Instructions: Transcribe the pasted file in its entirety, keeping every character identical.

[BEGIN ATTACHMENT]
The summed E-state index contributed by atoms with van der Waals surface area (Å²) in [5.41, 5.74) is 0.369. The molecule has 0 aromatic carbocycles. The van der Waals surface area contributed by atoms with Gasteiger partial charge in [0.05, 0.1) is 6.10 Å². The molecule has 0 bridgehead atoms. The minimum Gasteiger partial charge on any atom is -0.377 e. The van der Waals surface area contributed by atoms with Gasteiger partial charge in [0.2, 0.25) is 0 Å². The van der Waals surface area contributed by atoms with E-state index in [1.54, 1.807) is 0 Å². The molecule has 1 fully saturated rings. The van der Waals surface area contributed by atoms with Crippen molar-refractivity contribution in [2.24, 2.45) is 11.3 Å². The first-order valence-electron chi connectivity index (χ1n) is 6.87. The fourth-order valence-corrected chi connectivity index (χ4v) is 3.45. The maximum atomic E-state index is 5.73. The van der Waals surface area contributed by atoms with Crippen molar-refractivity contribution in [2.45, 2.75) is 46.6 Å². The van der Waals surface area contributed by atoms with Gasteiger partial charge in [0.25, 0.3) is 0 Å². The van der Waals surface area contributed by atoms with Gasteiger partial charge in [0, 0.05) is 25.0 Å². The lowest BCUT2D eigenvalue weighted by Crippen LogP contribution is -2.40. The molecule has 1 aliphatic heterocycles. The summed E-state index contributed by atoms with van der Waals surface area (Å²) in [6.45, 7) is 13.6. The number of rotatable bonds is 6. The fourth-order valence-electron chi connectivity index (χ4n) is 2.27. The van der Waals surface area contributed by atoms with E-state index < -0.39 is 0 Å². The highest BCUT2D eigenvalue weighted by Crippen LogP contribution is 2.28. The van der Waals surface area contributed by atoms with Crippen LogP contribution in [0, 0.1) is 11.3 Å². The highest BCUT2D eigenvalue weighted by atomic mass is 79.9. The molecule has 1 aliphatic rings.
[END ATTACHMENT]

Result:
The summed E-state index contributed by atoms with van der Waals surface area (Å²) in [5.41, 5.74) is 0.369. The molecule has 0 aromatic carbocycles. The van der Waals surface area contributed by atoms with Gasteiger partial charge in [0.05, 0.1) is 6.10 Å². The molecule has 0 bridgehead atoms. The minimum Gasteiger partial charge on any atom is -0.377 e. The van der Waals surface area contributed by atoms with Gasteiger partial charge in [0.2, 0.25) is 0 Å². The van der Waals surface area contributed by atoms with E-state index in [1.54, 1.807) is 0 Å². The molecule has 1 fully saturated rings. The van der Waals surface area contributed by atoms with Crippen molar-refractivity contribution in [2.24, 2.45) is 11.3 Å². The first-order valence-electron chi connectivity index (χ1n) is 6.87. The fourth-order valence-corrected chi connectivity index (χ4v) is 3.45. The maximum atomic E-state index is 5.73. The van der Waals surface area contributed by atoms with Crippen molar-refractivity contribution in [2.45, 2.75) is 46.6 Å². The van der Waals surface area contributed by atoms with Gasteiger partial charge in [0.25, 0.3) is 0 Å². The van der Waals surface area contributed by atoms with Gasteiger partial charge in [0, 0.05) is 25.0 Å². The lowest BCUT2D eigenvalue weighted by Crippen LogP contribution is -2.40. The molecule has 1 aliphatic heterocycles. The summed E-state index contributed by atoms with van der Waals surface area (Å²) in [6.45, 7) is 13.6. The number of rotatable bonds is 6. The fourth-order valence-electron chi connectivity index (χ4n) is 2.27. The van der Waals surface area contributed by atoms with E-state index < -0.39 is 0 Å². The highest BCUT2D eigenvalue weighted by Crippen LogP contribution is 2.28. The van der Waals surface area contributed by atoms with Crippen LogP contribution in [0, 0.1) is 11.3 Å². The highest BCUT2D eigenvalue weighted by atomic mass is 79.9. The molecule has 1 aliphatic rings.